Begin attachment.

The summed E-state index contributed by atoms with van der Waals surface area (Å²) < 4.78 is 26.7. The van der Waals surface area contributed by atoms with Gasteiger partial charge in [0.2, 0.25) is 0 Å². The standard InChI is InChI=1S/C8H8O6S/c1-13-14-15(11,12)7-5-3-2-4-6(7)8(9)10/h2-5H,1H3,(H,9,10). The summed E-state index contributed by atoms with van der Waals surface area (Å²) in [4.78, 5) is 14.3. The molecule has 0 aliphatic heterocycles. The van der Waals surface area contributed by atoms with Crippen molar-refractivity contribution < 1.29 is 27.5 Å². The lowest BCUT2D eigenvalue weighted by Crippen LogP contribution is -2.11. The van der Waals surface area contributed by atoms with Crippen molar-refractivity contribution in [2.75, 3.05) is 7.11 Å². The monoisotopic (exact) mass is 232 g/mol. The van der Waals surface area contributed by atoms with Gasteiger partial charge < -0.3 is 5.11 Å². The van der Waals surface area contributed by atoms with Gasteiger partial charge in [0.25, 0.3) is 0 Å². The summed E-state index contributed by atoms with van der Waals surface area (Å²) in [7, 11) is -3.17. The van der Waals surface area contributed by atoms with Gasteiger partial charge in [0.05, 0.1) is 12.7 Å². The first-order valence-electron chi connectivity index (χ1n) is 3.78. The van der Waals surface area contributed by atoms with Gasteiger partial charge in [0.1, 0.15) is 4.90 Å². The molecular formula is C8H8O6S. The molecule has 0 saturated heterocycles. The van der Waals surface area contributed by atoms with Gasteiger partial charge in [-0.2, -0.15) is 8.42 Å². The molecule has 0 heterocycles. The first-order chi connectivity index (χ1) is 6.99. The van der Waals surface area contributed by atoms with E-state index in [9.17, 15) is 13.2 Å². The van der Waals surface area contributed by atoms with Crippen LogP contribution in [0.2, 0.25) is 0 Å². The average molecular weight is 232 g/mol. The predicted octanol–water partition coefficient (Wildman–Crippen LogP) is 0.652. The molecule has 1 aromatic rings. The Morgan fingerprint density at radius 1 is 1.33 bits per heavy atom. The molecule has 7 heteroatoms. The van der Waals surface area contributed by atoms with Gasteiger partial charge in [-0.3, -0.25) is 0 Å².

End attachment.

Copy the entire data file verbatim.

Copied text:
The summed E-state index contributed by atoms with van der Waals surface area (Å²) < 4.78 is 26.7. The van der Waals surface area contributed by atoms with Gasteiger partial charge in [0.2, 0.25) is 0 Å². The standard InChI is InChI=1S/C8H8O6S/c1-13-14-15(11,12)7-5-3-2-4-6(7)8(9)10/h2-5H,1H3,(H,9,10). The summed E-state index contributed by atoms with van der Waals surface area (Å²) in [4.78, 5) is 14.3. The molecule has 0 aliphatic heterocycles. The van der Waals surface area contributed by atoms with Crippen molar-refractivity contribution < 1.29 is 27.5 Å². The lowest BCUT2D eigenvalue weighted by Crippen LogP contribution is -2.11. The van der Waals surface area contributed by atoms with Crippen molar-refractivity contribution in [2.75, 3.05) is 7.11 Å². The monoisotopic (exact) mass is 232 g/mol. The van der Waals surface area contributed by atoms with Gasteiger partial charge < -0.3 is 5.11 Å². The van der Waals surface area contributed by atoms with Gasteiger partial charge in [0.25, 0.3) is 0 Å². The summed E-state index contributed by atoms with van der Waals surface area (Å²) in [7, 11) is -3.17. The van der Waals surface area contributed by atoms with Gasteiger partial charge in [0.05, 0.1) is 12.7 Å². The first-order valence-electron chi connectivity index (χ1n) is 3.78. The van der Waals surface area contributed by atoms with Gasteiger partial charge in [0.1, 0.15) is 4.90 Å². The molecular formula is C8H8O6S. The molecule has 0 saturated heterocycles. The van der Waals surface area contributed by atoms with Gasteiger partial charge in [-0.2, -0.15) is 8.42 Å². The molecule has 0 heterocycles. The first-order chi connectivity index (χ1) is 6.99. The van der Waals surface area contributed by atoms with E-state index in [9.17, 15) is 13.2 Å². The van der Waals surface area contributed by atoms with Crippen LogP contribution in [0.2, 0.25) is 0 Å². The average molecular weight is 232 g/mol. The predicted octanol–water partition coefficient (Wildman–Crippen LogP) is 0.652. The molecule has 1 aromatic rings. The Morgan fingerprint density at radius 1 is 1.33 bits per heavy atom. The molecule has 7 heteroatoms. The van der Waals surface area contributed by atoms with Gasteiger partial charge in [-0.3, -0.25) is 0 Å².